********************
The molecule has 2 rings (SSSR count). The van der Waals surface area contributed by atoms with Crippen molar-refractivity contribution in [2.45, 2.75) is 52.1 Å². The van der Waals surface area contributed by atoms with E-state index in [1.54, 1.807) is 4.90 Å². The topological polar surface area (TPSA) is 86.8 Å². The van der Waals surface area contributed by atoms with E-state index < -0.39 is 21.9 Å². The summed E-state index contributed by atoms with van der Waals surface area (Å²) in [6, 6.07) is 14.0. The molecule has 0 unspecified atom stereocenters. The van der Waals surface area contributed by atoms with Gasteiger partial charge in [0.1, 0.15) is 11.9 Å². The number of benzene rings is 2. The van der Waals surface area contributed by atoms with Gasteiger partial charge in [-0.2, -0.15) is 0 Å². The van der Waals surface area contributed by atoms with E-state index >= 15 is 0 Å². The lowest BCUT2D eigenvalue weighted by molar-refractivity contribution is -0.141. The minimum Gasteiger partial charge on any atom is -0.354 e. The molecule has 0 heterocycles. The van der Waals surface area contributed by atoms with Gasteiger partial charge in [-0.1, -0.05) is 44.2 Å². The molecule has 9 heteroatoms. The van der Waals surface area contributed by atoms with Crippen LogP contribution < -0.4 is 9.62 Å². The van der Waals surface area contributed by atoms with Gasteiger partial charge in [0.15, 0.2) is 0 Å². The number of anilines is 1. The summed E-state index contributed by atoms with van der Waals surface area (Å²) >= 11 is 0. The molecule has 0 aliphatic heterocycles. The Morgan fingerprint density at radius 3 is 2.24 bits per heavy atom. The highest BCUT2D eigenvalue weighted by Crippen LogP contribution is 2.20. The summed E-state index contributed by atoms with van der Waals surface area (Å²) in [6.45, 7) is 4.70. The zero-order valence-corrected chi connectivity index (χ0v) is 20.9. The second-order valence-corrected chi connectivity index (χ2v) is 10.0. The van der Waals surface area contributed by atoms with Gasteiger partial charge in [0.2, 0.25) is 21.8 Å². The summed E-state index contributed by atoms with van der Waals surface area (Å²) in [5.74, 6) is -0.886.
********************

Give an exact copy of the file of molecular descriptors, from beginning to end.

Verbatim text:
The molecule has 2 rings (SSSR count). The van der Waals surface area contributed by atoms with Crippen molar-refractivity contribution in [2.45, 2.75) is 52.1 Å². The van der Waals surface area contributed by atoms with E-state index in [1.54, 1.807) is 4.90 Å². The topological polar surface area (TPSA) is 86.8 Å². The van der Waals surface area contributed by atoms with E-state index < -0.39 is 21.9 Å². The summed E-state index contributed by atoms with van der Waals surface area (Å²) in [6, 6.07) is 14.0. The molecule has 0 unspecified atom stereocenters. The van der Waals surface area contributed by atoms with Gasteiger partial charge in [0.1, 0.15) is 11.9 Å². The number of benzene rings is 2. The van der Waals surface area contributed by atoms with Gasteiger partial charge in [-0.2, -0.15) is 0 Å². The van der Waals surface area contributed by atoms with E-state index >= 15 is 0 Å². The lowest BCUT2D eigenvalue weighted by molar-refractivity contribution is -0.141. The minimum Gasteiger partial charge on any atom is -0.354 e. The molecule has 0 heterocycles. The van der Waals surface area contributed by atoms with Gasteiger partial charge in [-0.1, -0.05) is 44.2 Å². The molecule has 9 heteroatoms. The van der Waals surface area contributed by atoms with Crippen LogP contribution < -0.4 is 9.62 Å². The van der Waals surface area contributed by atoms with Gasteiger partial charge in [0.15, 0.2) is 0 Å². The number of anilines is 1. The summed E-state index contributed by atoms with van der Waals surface area (Å²) >= 11 is 0. The molecule has 0 aliphatic heterocycles. The Morgan fingerprint density at radius 3 is 2.24 bits per heavy atom. The highest BCUT2D eigenvalue weighted by Crippen LogP contribution is 2.20. The summed E-state index contributed by atoms with van der Waals surface area (Å²) in [6.45, 7) is 4.70. The zero-order valence-corrected chi connectivity index (χ0v) is 20.9. The second-order valence-corrected chi connectivity index (χ2v) is 10.0. The van der Waals surface area contributed by atoms with Gasteiger partial charge in [0.2, 0.25) is 21.8 Å². The summed E-state index contributed by atoms with van der Waals surface area (Å²) in [5.74, 6) is -0.886.